Thursday, March 1, 2018

Edmond Danaher, tinsmith of Newmarket

Reconstruction of a ‘Gallipoli boat’, Melbourne Shrine of Remembrance   (Rod Martin)
The above reconstruction of a boat used to ferry the soldiers from troop transports to the shore of Gallipoli clearly illustrates how exposed the soldiers were when Turkish troops opened fire on them.  In his new story about Edmond Danaher, Road Martin tells the story of a young man who went to war and never came home.

Thursday, February 1, 2018

Lieutenant D F C Coles, 8th FAB

Officers of the 8 Field Artillery Brigade, courtesy of the State Library of South Australia, PRG 1364/1/15
David Frederick Clifford Coles, a sergeant in the Royal Artillery, came to Australia in 1913 to take up an appointment as a Staff Sergeant Major with the Instructional Staff at the Royal Military Academy, Duntroon, in 1913.  On 1 May 1916 David enlisted in the AIF, being given an immediate commission with the 8 Field Artillery Brigade.   Rod Martin tells the story of David Coles' service with the AIF here.

Chaplain Captain Potter

Chaplain Captain Sydney Morkham Potter, courtesy of Marjorie Morkham.
Sydney Potter, a minister at the Newmarket Baptist Church first went overseas, aged 38, with the YMCA to provide comforts to Australian Soldiers.  While overseas he was appointed Chaplain, with the honorary rank of Captain.  You can read a little more about Sydney on his webpage:

By clicking on the tags Chaplains or YMCA on the above webpage, you will get a list of other local men who served the AIF in this way.

Saturday, January 6, 2018

Private Charles Malcolm Baker

  24 Tennyson St, Kensington.  Reproduced with the permission of

From this single-fronted terrace house at 24 Tennyson St, Kensington, salesman Charles Malcolm Baker, known as Malcolm, left in 1916 to do his bit for the war effort.   Initially allocated to the newly formed 39 Infantry Battalion, Malcolm later transferred to the battle-hardened 7 Battalion which had strong links to the Essendon district.

Rod Martin is on a roll, and tells the story of Malcolm Baker's war service on the Empire Called website in his usual sparkling style.

Monday, January 1, 2018

Private John Knox Adams - missing

The Argus 25 Apr 1916 (Courtesy of Kim
Phillips, Spirits of Gallipoli website.)

John Knox Adams of McPherson St, Essendon, was an enthusiastic AIF recruit of 22 years when he enlisted at the outbreak of the war in 1914.   He worked as a grocer in Sydney Rd, Brunswick, and was a keen baseballer and cricketer  on weekends.

John Adams stepped ashore at Gallipoli on 25 April and no-one was able to say what became of him after that.  Probably those who knew were also missing.

Rod Martin tells the story of this young man's appointment with fate on The Empire Called website.

Sunday, October 29, 2017

Gunner Youlden of the 8 FAB

Members of 14 FAB battery, Ypres Front, 28 September 1917   (AWM E00920)
Gunner Frederick Henry Youlden, formerly of Bendigo but lately of Moonee Ponds, was posted to the 8th Field Artillery Brigade where they operated eighteen-pounder field guns as shown above.  The stacks of shells close to each gun amply illustrates how entire gun crews could disappear if the enemy guns found their range.   Fred Youlden died of shell wounds to the chest received on 28 September 1917.    Rod Martin tells the story of Fred Youlden's service here.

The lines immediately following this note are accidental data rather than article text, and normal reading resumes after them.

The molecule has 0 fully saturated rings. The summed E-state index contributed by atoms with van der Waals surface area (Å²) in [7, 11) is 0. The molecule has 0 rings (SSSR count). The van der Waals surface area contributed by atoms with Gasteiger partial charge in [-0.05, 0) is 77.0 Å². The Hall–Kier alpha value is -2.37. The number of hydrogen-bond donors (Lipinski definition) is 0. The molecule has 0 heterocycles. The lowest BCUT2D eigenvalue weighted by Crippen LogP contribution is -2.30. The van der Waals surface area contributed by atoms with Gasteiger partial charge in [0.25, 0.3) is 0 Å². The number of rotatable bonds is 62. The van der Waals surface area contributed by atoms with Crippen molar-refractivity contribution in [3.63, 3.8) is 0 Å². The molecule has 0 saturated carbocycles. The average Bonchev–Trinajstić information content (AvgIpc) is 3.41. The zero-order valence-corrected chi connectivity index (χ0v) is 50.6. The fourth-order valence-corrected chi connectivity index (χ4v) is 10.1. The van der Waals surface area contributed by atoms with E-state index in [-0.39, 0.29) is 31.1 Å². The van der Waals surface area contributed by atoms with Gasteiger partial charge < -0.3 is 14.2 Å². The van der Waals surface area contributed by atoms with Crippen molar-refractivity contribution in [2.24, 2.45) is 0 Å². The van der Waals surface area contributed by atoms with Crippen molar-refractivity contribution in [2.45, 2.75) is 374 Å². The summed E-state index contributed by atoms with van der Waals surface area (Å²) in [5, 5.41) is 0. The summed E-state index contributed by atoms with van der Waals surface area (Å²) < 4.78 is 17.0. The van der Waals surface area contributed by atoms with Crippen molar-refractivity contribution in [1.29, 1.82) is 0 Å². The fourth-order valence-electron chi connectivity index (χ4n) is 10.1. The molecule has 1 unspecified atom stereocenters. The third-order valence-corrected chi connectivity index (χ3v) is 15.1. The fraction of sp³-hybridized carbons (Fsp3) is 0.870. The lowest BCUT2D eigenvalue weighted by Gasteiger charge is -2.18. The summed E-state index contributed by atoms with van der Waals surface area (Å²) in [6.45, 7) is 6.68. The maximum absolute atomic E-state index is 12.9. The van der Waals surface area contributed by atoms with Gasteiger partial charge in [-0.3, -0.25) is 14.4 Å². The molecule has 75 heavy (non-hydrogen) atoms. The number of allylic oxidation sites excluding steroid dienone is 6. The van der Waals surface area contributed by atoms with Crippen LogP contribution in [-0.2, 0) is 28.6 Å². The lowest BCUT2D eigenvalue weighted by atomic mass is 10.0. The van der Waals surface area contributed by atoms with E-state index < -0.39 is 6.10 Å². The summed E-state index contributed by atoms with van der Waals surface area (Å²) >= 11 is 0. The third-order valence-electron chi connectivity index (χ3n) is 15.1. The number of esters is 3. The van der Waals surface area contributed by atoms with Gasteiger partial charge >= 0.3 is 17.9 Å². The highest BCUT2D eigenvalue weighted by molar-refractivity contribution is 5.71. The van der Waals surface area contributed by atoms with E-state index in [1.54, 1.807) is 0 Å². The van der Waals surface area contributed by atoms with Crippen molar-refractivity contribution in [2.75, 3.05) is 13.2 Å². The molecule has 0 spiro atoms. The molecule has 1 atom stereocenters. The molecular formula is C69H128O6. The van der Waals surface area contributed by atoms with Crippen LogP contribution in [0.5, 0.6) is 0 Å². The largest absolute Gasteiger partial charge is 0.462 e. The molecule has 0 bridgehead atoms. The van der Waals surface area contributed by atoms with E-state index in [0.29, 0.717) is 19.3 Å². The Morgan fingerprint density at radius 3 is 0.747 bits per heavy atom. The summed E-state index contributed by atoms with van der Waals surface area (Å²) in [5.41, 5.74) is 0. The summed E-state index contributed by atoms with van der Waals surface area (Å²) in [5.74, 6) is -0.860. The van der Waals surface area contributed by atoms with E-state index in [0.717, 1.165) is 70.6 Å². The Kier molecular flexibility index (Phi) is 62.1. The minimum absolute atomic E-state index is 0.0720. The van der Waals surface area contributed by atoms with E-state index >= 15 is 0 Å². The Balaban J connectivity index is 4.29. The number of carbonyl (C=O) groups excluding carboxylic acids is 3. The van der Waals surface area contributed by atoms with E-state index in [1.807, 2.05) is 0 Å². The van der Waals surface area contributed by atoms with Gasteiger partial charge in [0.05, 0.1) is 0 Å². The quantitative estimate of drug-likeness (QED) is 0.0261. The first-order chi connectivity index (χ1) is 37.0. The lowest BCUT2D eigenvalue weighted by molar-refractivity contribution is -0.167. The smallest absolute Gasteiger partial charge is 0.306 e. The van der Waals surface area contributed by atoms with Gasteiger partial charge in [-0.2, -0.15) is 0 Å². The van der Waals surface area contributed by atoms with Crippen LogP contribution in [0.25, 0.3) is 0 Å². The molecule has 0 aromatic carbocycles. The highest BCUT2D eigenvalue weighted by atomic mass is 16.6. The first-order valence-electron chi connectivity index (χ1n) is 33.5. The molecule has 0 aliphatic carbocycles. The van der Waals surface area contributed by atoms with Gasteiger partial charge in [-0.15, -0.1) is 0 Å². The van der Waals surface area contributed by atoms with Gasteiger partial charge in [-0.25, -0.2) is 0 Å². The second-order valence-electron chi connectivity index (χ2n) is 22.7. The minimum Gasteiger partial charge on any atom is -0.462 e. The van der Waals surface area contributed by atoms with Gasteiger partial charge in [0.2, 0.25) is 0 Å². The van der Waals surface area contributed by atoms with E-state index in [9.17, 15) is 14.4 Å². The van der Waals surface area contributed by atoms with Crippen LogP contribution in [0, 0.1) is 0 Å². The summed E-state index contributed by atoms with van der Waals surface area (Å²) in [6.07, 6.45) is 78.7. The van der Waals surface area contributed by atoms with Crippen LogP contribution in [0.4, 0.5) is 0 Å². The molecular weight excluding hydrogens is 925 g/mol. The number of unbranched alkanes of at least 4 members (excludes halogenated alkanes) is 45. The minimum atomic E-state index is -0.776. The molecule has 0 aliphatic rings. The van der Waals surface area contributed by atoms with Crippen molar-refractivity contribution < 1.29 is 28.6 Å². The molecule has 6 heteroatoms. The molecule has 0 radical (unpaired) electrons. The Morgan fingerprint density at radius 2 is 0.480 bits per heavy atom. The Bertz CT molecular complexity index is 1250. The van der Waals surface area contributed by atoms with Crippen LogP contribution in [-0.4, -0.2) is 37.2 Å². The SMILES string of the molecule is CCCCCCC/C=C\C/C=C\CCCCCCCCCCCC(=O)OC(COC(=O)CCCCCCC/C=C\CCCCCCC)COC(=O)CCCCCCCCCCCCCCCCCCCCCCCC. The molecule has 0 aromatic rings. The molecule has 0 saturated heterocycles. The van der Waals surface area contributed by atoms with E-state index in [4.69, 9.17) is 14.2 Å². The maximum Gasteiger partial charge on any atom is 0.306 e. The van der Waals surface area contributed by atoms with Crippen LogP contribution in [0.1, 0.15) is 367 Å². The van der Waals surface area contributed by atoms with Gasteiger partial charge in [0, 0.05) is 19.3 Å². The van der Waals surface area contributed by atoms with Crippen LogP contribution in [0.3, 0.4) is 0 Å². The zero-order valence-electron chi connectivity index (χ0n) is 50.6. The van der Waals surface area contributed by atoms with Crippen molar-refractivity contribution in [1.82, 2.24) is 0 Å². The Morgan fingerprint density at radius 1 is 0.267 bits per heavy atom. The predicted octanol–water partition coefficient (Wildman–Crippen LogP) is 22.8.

His bride Gertie did  not have a child and never remarried, remaining a widow for 35 years. 

Saturday, September 2, 2017

Life in Egypt, and other places, with the AIF

Unknown Album. Courtesy of the State Library of Victoria Collection.

The photo above was contained on page 42 of  a photograph album by a mystery photographer who took his camera with him when he enlisted. The photographs are not necessarily in chronological order.  They depict life in Egypt, Lemnos, and Gallipoli and Broadmeadows. The SLV catalogue entry describes the album thus:

Album, containing annotated photographs depicting scenes in Egypt, Gallipoli, Lemnos and Malta. No indication of the compiler's or photographer's name is given. Photographs include men in the 6th, 7th, 8th and 14th Battalions; the 7th and 8th Battalions leaving Mena for Ismailia (1915); the crossing of the Panama Canal on the transport Jaika (Dec. 1918); troops on the Minnewaska en route for Gallipoli and on the Osmanick at Gallipoli; the terrain, and men in the trenches.

There is no provenance given with the album, and the best guess from me is that the soldier served originally with 14 Battalion in A Company and later moved to 8 Battalion, and probably as a cook.  Not all photos are captioned, but some of the groups that are mention that they are cooks.  

I checked all the names mentioned in the album against my database of men from Essendon and Flemington, and the only one I found was Herbert Troy Swindells, whom I thought was probably the Bert Swindles mentioned in the caption above.  He had been a trained baker when he enlisted.   His service record doesn't indicate whether he served as a cook in 8 Battalion, but it is possible he did.  The only other man I could identify in the photo is "Bert Glangell", whom I think was
William Henry Herbert Gangell who also served in 8 Battalion and who was also a baker when he enlisted.  

It is not entirely clear when the photo was taken - it appears on a page where other photos were taken at Broadmeadows, Zeitoun and Mena, but given the sand underfoot, probably it was taken in Egypt.  8 Battalion had two periods in Egypt, in 1915 before the landing at Gallipoli, and in 1916 after the evacuation, so it is not entirely clear when it was taken.

It is an interesting album to browse through, showing ordinary aspects of camp life, such as in the image below:

"Fight.  Mena."